First Time Trailcam Buyers Guide
If you have been shopping our game cameras for sale, you know shopping for a trail camera the first time can be overwhelming. This Trail Camera Buyers Guide gives you the basics of what game cameras do and how they do it.
Which Trail Camera to Buy?
How Do Trail Cameras Work?
- Detection Circuit: How well does a game camera detect activity?
- Batteries: How long is the battery life?
- Infrared Emitters: Is it red glow infrared flash or is it an undetectable "No Glow" version?. How bright are the night pictures?
- Picture Quality: View sample photos from all the popular camera traps.
- Setup & Viewing Screen: How easy is the camera to program and does it have an internal viewing screen.
Trail Camera Picture Quality
Don't be fooled by high megapixel counts. Companies will trick you by advertising a camera with a high mpxl. In reality, they use a low-quality lens which reduces the quality of the picture. Read the Top 5 Most Common Trail Camera Myths for more on megapixel ratings.
The best way to judge the picture quality from a camera is to look at the sample photos from our game camera reviews. We judge day pictures by their clarity, color, contrast, and resolution.
Different flash types affect night pictures (No glow infrared, red glow infrared, white flash). Infrared cameras produce black and white photos like the picture on the left, while white flash cameras produce color night pictures.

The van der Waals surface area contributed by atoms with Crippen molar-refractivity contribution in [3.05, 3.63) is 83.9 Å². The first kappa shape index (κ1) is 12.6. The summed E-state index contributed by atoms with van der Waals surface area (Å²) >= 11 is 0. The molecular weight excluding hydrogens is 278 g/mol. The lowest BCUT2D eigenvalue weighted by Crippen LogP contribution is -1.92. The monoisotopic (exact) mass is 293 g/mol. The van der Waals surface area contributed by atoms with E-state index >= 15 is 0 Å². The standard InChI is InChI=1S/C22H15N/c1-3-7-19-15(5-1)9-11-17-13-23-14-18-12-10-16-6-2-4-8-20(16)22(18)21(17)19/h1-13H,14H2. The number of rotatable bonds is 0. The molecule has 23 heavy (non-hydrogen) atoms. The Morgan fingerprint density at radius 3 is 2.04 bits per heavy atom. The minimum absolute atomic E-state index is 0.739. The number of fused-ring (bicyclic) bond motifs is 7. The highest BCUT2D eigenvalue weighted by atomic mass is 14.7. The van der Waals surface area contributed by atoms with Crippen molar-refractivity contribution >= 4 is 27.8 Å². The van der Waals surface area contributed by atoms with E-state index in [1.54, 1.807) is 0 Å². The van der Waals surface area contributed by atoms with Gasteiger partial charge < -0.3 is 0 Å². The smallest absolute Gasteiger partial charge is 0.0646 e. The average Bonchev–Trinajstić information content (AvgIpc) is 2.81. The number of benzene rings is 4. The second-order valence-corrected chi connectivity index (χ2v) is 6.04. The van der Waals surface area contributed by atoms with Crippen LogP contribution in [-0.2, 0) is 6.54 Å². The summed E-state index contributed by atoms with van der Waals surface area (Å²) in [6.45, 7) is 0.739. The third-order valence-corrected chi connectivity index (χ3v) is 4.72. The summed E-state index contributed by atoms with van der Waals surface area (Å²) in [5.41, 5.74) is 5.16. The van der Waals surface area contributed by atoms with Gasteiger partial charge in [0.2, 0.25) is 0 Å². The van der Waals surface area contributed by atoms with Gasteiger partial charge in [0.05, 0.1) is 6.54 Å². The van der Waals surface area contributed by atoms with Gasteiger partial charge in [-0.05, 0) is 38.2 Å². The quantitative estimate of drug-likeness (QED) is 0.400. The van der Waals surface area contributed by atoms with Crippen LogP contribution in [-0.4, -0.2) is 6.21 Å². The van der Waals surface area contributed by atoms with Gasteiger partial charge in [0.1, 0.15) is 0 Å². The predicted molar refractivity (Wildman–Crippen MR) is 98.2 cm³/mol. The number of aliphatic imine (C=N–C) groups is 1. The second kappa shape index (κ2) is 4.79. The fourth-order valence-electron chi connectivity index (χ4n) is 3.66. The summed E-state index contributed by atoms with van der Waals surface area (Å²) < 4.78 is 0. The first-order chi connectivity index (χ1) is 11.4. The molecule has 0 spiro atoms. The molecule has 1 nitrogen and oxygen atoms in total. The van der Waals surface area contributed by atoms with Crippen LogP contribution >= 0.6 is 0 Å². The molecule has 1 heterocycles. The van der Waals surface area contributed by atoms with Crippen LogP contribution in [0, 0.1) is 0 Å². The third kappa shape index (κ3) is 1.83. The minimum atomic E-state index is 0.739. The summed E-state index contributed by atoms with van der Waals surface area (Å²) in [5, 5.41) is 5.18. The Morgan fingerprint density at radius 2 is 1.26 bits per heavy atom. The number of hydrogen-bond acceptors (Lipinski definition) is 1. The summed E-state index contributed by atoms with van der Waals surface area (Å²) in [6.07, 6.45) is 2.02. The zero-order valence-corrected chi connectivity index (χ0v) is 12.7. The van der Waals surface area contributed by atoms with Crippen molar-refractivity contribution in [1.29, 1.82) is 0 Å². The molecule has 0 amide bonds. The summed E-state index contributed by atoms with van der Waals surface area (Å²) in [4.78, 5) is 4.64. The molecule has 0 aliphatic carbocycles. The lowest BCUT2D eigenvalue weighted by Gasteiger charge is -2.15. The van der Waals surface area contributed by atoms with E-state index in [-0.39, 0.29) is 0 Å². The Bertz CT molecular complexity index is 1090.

Trail Camera Detection Circuits
The detection circuit of a trail camera is what actually detects the animal. Trail cameras trigger based on a combination of heat and motion. We judge detection circuits based on:
Trigger & Recovery Time
Trigger time/speed is the amount of time elapsed from when a camera first senses motion until it captures a photo of whatever caused said motion. Recovery is how quickly a camera can store the first picture and be ready for a second photo. If you would like to view the trigger and recovery times for different cameras, go the Trigger Speed Showdown.
The Detection Zone is the area in which a camera is able to sense motion and trigger a photo The two factors which determine the detection zone are Detection Width and Detection Range. For comprehensive data on Detection Zones, please review our Detection Shootout.
Below is an example of what a detection zone would look like.
Trail Camera Battery Life
We test the battery life for each camera to determine how long the camera will last in the field. Cameras with long battery life will save you money over the life of the camera.
Advantages of Nimh rechargeable batteries:
- They save you bushels of money in the long run.
- They increase your battery life in the cold winter months.
- Fewer batteries in the landfills = cleaner environment for you and your kids
Lithium Batteries give you the longest battery life and will be the most reliable. If you are interested in the current draws of the cameras, read the Battery Consumption Test.
Putting it all Together
What we've covered in the First Time Trail Camera Buyers Guide so far is just the beginning. Game cameras are incredibly complex and each camera is unique in some way. Don't stress, let us walk you through the buying process.
Some of you have very specialized needs or concerns. Maybe you are looking for a cellular trail camera, a camera for cabin security, a wildlife camera, or some other variety.
If you can't quickly find what you are looking for, it's probably faster to call us (1-800-791-0660, Mon-Fri, 9-5 ET) or email firstname.lastname@example.org. We will spend as much time as needed to make sure you get the right camera.
For information on Security Cameras be sure to read our page on How to Catch a Thief
Required Reading Material If Purchasing a Trail Camera: